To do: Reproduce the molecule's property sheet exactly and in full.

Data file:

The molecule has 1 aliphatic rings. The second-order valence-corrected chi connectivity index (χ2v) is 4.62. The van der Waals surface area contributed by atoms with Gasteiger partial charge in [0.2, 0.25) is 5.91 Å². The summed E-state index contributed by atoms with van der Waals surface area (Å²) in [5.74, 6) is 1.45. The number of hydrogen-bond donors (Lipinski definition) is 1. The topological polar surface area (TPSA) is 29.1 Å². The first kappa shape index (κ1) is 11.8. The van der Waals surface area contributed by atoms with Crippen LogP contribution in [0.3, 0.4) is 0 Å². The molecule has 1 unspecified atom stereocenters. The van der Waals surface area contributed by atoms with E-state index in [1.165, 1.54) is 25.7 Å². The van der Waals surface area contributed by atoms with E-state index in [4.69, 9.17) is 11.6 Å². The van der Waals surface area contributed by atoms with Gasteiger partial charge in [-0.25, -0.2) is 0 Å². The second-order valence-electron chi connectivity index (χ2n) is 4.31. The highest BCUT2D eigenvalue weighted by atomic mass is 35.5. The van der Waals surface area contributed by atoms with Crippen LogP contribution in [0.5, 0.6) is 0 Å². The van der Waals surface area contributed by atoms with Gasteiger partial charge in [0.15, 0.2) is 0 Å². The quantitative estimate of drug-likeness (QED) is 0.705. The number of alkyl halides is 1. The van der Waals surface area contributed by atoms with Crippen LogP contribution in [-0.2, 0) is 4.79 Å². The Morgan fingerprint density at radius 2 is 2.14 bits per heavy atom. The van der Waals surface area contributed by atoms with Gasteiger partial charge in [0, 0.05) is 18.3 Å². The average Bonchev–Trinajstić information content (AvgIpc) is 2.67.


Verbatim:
The molecule has 1 aliphatic rings. The second-order valence-corrected chi connectivity index (χ2v) is 4.62. The van der Waals surface area contributed by atoms with Gasteiger partial charge in [0.2, 0.25) is 5.91 Å². The summed E-state index contributed by atoms with van der Waals surface area (Å²) in [5.74, 6) is 1.45. The number of hydrogen-bond donors (Lipinski definition) is 1. The topological polar surface area (TPSA) is 29.1 Å². The first kappa shape index (κ1) is 11.8. The van der Waals surface area contributed by atoms with Crippen LogP contribution in [0.3, 0.4) is 0 Å². The molecule has 1 unspecified atom stereocenters. The van der Waals surface area contributed by atoms with E-state index in [1.165, 1.54) is 25.7 Å². The van der Waals surface area contributed by atoms with E-state index in [4.69, 9.17) is 11.6 Å². The van der Waals surface area contributed by atoms with Gasteiger partial charge in [-0.25, -0.2) is 0 Å². The second-order valence-electron chi connectivity index (χ2n) is 4.31. The highest BCUT2D eigenvalue weighted by atomic mass is 35.5. The van der Waals surface area contributed by atoms with Crippen LogP contribution in [0.5, 0.6) is 0 Å². The van der Waals surface area contributed by atoms with Gasteiger partial charge in [0.15, 0.2) is 0 Å². The quantitative estimate of drug-likeness (QED) is 0.705. The number of alkyl halides is 1. The van der Waals surface area contributed by atoms with Crippen LogP contribution in [-0.2, 0) is 4.79 Å². The Morgan fingerprint density at radius 2 is 2.14 bits per heavy atom. The van der Waals surface area contributed by atoms with Gasteiger partial charge in [0, 0.05) is 18.3 Å². The average Bonchev–Trinajstić information content (AvgIpc) is 2.67.